Dutch boost audits of prostitutes
Crackdown aimed at making sure sex workers are paying their taxes, including required 19% sales tax on services.
This article is by Toby Sterling of The Associated Press.
Workers in the world's oldest profession are about to get a lesson in the harsh reality of Europe's new age of austerity.
The Dutch government has warned prostitutes who advertise their wares in the famed windows of Amsterdam's red light district to expect a business-only visit from the taxman.
Prostitution has flourished in Amsterdam since the 1600s, when the Netherlands was a major naval power and sailors swaggered into the port looking for a good time. The country legalized the practice a decade ago, but authorities are only now getting around to looking to sex workers for taxes.
"We began at the larger places, the brothels, so now we're moving on to the window landlords and the ladies," said Janneke Verheggen, spokeswoman for the country's Tax Service.
The move is meeting with little formal opposition, even among prostitutes -- though some are skeptical it can be enforced. But it marks yet another shift away from the permissive attitudes that once prevailed in the Netherlands.
"It's a good thing that they're doing this," said Samantha, a statuesque blond Dutchwoman in a white leather dress who offers her services from behind one of the hundreds of red-curtained windows in the heart of the city's ancient center.
"It's a job like any other and we should pay taxes," she said.
She said she has been paying her share for years and felt she was competing on unequal terms with women who didn't, many of them immigrants from Eastern Europe.
Although the Netherlands has weathered the fallout from the 2008 financial crisis better than many countries, the government ran a deficit of 6% in 2010 and is cutting spending and hiking taxes in hopes of balancing the budget by 2015.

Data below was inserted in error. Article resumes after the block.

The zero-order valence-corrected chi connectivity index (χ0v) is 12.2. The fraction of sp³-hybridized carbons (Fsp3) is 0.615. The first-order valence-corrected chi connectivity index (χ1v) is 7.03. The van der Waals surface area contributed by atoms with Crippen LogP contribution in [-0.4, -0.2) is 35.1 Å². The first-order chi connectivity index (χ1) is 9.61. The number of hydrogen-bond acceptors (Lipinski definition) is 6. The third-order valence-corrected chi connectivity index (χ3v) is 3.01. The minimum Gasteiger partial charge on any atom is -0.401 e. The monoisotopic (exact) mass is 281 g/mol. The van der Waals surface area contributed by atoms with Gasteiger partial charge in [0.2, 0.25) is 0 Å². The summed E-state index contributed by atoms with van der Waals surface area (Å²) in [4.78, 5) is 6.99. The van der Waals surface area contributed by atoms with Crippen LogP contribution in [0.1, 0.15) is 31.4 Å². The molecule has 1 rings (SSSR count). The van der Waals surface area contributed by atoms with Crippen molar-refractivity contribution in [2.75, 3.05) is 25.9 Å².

Prostitutes were told they would be audited in typically bureaucratic fashion, with a notice addressed "to landlords and window prostitutes in Amsterdam" published last week in the city's main newspaper.
"Agents of the Tax Service will walk through various elements of your business administration with you, such as prices, staffing, agendas and calendars," the notice said. "The facts will be used at a later date in reviewing your returns."
Though the Dutch state is not going to fill its coffers just by squeezing prostitutes, the sex trade is a serious industry that went almost entirely untaxed until legalization.
The Central Bureau of Statistics estimates prostitution generates $865 million in annual turnover, or a little less than $65 per person in a country of 16 million -- though many customers are tourists.
Under Dutch law, prostitutes should be charging 19% sales tax on each transaction. Customers typically pay $65 for a 15-minute session. In addition, after-expense profits are personal income, taxed at anywhere from 33% for someone making less than $23,000 per year to 52% for people making more than $70,000.
Sex workers, who are almost all women, can fall beyond both ends of that range.
Nobody knows exactly how many prostitutes there are or how many of them pay taxes, since legal ones are registered as one-women businesses, not brothels. But an Amsterdam-chartered study in October estimated there are slightly fewer than 8,000 prostitutes of all kinds in the city, and 3,000 working behind windows. An industry think tank called the SOR Institute believes around 40% of window prostitutes already pay some income tax.
Metje Blaak, who heads a prostitute's labor union called The Red Thread, said she endorses taxation, though it will hurt businesswomen already struggling to pay rent.
"It's not that they're trying to terrorize us," she said. "They do everything under the guise of preventing human trafficking, but the real reason is simply a desire to keep things under control."
In 2008 the city of Amsterdam began shuttering a third of its brothels, saying it wanted to combat organized crime, reduce abuse of prostitutes and improve the city's image.
Experts are divided as to how many prostitutes are exploited by pimps, but they agree most of the women behind windows are now working legally: Their passports are checked daily by landlords who don't want to risk losing their increasingly scarce and valuable operating licenses.
But Samantha said the industry by its nature can never be problem-free -- or fully taxed.
"How can they tell how many people come inside each day or how much money changes hands once the curtain is drawn?" she said.
"Not many customers ask for a receipt."
Copyright 2011 The Associated Press. All rights reserved. This material may not be published, broadcast, rewritten or redistributed.
More from MSN Money:
A woman once told me:
If you can pull my dress up as high as the taxes, lower my panties as low as my wages, then you can screw me as much as you want.
Since I am from the only state that Brothels are legal. I believe that prostitution is a legitimate business. It can be regulated and taxed like any other business. The ladies here are required to be tested for STDS once a week.
"Not many customers ask for a receipt."
No problem honey, 'cause I just gave you a tip.
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